While reiterating its steadfast commitment to peace and its support for initiatives to advance negotiated solutions, especially in the Middle East, the Holy See is also calling on all parties to promote open and constructive dialogue.
Monsignor Fredrik Hansen, Chargé d’Affaires ad interim of the Holy See’s Permanent Observer Mission to the United Nations in New York, made the call on Wednesday 22 January at a Security Council debate on the situation in the Middle East, including the Palestinian Question.
Keeping flame of dialogue alive in ME
The Holy See official expressed concern over a “vaster conflict” that could be sparked by tensions flaring between Iran and the United States and the crises in Iraq and Lebanon. In this situation, he said, “it is of utmost importance that the support and the commitment of the international community keep the flame of dialogue alive and that these challenges be addressed with a holistic approach.”
Msgr. Hansen also echoed the call of Pope Francis for a steadfast and effective engagement to counteract “the pall of silence that risks falling over the war that has devastated Syria over the course of the last decade.” The Holy Father has called for suitable and far-sighted solutions for the war-exhausted people of Syria “to regain peace and to begin the reconstruction of the country.”
Msgr. Hansen also drew attention to the conflict in Yemen, which is suffering one of the most serious humanitarian crises.
Jerusalem and Israeli-Palestinian peace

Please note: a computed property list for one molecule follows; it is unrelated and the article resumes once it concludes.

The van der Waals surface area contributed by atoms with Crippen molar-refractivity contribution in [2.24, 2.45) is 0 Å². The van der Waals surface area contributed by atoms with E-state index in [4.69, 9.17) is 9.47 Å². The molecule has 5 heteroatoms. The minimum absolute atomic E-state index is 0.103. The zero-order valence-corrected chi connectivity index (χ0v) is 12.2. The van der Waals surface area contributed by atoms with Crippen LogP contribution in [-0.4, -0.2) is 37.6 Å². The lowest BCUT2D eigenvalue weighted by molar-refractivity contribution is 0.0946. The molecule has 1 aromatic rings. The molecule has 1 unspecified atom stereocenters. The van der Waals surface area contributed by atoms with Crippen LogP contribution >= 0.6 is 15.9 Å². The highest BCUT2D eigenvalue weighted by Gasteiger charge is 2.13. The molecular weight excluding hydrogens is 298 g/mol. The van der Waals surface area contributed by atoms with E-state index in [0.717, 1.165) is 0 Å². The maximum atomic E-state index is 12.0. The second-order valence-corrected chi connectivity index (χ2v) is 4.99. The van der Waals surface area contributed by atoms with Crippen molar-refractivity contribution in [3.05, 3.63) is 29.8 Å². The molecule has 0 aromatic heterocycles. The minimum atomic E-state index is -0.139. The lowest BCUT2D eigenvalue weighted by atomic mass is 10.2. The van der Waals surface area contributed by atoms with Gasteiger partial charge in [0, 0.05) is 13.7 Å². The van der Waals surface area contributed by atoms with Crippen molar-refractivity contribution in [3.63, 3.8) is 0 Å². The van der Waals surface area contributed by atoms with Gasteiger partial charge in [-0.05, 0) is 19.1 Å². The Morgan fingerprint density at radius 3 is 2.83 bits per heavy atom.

Addressing the situation in the Holy Land, Msgr. Hansen reiterated the stand of the Holy See and Pope Francis regarding Jerusalem and its vocation to be a “symbolic place of encounter and of peaceful coexistence where mutual respect and dialogue are cultivated.”
In this regard, he reiterated the Holy See’s support for the UN’s call to maintain the status quo of the holy sites of Jerusalem, dear to Jews, Christians and Muslims.
The Holy See also called on the international community to reconfirm its commitment to support the Israeli-Palestinian peace process.
Peace in the world
What Pope Francis recently said with regard to Israel and Palestine, he said, could be applied to the wider region and across the world, where many are still awaiting a time of peace, security and prosperity.
In conclusion, Msgr. Hansen reiterated the Holy See’s steadfast commitment to peace and its support for all initiatives that strive to ensure the advancement of negotiated solutions. He also encouraged all parties to promote open and constructive dialogue based on the founding principles of the UN 75 years ago.
With thanks to Vatican News and Robin Gomes, where this article originally appeared.